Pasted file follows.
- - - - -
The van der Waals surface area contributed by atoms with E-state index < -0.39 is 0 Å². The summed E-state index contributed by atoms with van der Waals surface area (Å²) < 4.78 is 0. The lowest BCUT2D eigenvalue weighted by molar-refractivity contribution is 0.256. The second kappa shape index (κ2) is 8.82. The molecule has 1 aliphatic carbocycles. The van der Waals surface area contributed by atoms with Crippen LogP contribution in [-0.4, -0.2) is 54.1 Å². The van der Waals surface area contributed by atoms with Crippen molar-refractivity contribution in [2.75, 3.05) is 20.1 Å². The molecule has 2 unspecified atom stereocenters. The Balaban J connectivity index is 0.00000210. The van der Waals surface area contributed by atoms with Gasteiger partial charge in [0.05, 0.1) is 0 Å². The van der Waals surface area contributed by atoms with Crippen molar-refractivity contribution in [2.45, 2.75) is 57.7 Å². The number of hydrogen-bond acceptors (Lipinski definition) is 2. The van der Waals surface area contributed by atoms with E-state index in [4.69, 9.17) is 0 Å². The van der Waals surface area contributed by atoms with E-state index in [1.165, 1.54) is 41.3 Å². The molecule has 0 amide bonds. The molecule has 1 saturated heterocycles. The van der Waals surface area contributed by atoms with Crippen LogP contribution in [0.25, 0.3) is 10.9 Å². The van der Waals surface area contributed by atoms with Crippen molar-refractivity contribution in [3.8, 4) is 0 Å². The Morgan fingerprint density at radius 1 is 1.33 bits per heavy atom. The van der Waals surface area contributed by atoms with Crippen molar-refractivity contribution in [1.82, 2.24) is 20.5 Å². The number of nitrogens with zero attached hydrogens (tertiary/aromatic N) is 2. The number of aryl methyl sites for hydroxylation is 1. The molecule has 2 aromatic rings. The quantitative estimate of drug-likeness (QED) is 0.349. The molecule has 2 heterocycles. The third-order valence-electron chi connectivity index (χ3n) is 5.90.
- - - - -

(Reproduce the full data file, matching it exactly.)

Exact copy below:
The van der Waals surface area contributed by atoms with E-state index < -0.39 is 0 Å². The summed E-state index contributed by atoms with van der Waals surface area (Å²) < 4.78 is 0. The lowest BCUT2D eigenvalue weighted by molar-refractivity contribution is 0.256. The second kappa shape index (κ2) is 8.82. The molecule has 1 aliphatic carbocycles. The van der Waals surface area contributed by atoms with Crippen LogP contribution in [-0.4, -0.2) is 54.1 Å². The van der Waals surface area contributed by atoms with Crippen molar-refractivity contribution in [2.75, 3.05) is 20.1 Å². The molecule has 2 unspecified atom stereocenters. The Balaban J connectivity index is 0.00000210. The van der Waals surface area contributed by atoms with Gasteiger partial charge in [0.05, 0.1) is 0 Å². The van der Waals surface area contributed by atoms with Crippen molar-refractivity contribution in [2.45, 2.75) is 57.7 Å². The number of hydrogen-bond acceptors (Lipinski definition) is 2. The van der Waals surface area contributed by atoms with E-state index in [4.69, 9.17) is 0 Å². The van der Waals surface area contributed by atoms with E-state index in [1.165, 1.54) is 41.3 Å². The molecule has 0 amide bonds. The molecule has 1 saturated heterocycles. The van der Waals surface area contributed by atoms with Crippen LogP contribution in [0.25, 0.3) is 10.9 Å². The van der Waals surface area contributed by atoms with Crippen molar-refractivity contribution in [3.8, 4) is 0 Å². The Morgan fingerprint density at radius 1 is 1.33 bits per heavy atom. The van der Waals surface area contributed by atoms with Crippen molar-refractivity contribution in [1.82, 2.24) is 20.5 Å². The number of nitrogens with zero attached hydrogens (tertiary/aromatic N) is 2. The number of aryl methyl sites for hydroxylation is 1. The molecule has 2 aromatic rings. The quantitative estimate of drug-likeness (QED) is 0.349. The molecule has 2 heterocycles. The third-order valence-electron chi connectivity index (χ3n) is 5.90.